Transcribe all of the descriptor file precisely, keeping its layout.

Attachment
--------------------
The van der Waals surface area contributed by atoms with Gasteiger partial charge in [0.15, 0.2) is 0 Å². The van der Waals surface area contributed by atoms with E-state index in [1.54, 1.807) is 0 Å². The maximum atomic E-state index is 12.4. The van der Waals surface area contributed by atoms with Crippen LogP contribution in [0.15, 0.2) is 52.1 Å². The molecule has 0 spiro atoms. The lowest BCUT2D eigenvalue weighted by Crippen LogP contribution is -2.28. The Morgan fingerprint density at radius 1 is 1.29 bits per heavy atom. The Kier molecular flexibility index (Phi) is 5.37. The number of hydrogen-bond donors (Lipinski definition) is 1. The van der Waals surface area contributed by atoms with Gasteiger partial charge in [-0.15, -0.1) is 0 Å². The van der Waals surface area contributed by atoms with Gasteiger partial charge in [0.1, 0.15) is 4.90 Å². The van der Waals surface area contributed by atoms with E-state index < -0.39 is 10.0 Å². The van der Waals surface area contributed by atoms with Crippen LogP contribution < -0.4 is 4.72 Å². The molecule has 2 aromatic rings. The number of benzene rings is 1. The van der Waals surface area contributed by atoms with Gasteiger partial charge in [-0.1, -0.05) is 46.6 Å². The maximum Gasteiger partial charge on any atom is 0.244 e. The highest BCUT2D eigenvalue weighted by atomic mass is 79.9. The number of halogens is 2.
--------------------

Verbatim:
The van der Waals surface area contributed by atoms with Gasteiger partial charge in [0.15, 0.2) is 0 Å². The van der Waals surface area contributed by atoms with E-state index in [1.54, 1.807) is 0 Å². The maximum atomic E-state index is 12.4. The van der Waals surface area contributed by atoms with Crippen LogP contribution in [0.15, 0.2) is 52.1 Å². The molecule has 0 spiro atoms. The lowest BCUT2D eigenvalue weighted by Crippen LogP contribution is -2.28. The Morgan fingerprint density at radius 1 is 1.29 bits per heavy atom. The Kier molecular flexibility index (Phi) is 5.37. The number of hydrogen-bond donors (Lipinski definition) is 1. The van der Waals surface area contributed by atoms with Gasteiger partial charge in [-0.15, -0.1) is 0 Å². The van der Waals surface area contributed by atoms with Gasteiger partial charge in [0.1, 0.15) is 4.90 Å². The van der Waals surface area contributed by atoms with E-state index < -0.39 is 10.0 Å². The van der Waals surface area contributed by atoms with Crippen LogP contribution < -0.4 is 4.72 Å². The molecule has 2 aromatic rings. The number of benzene rings is 1. The van der Waals surface area contributed by atoms with Gasteiger partial charge in [-0.1, -0.05) is 46.6 Å². The maximum Gasteiger partial charge on any atom is 0.244 e. The highest BCUT2D eigenvalue weighted by atomic mass is 79.9. The number of halogens is 2.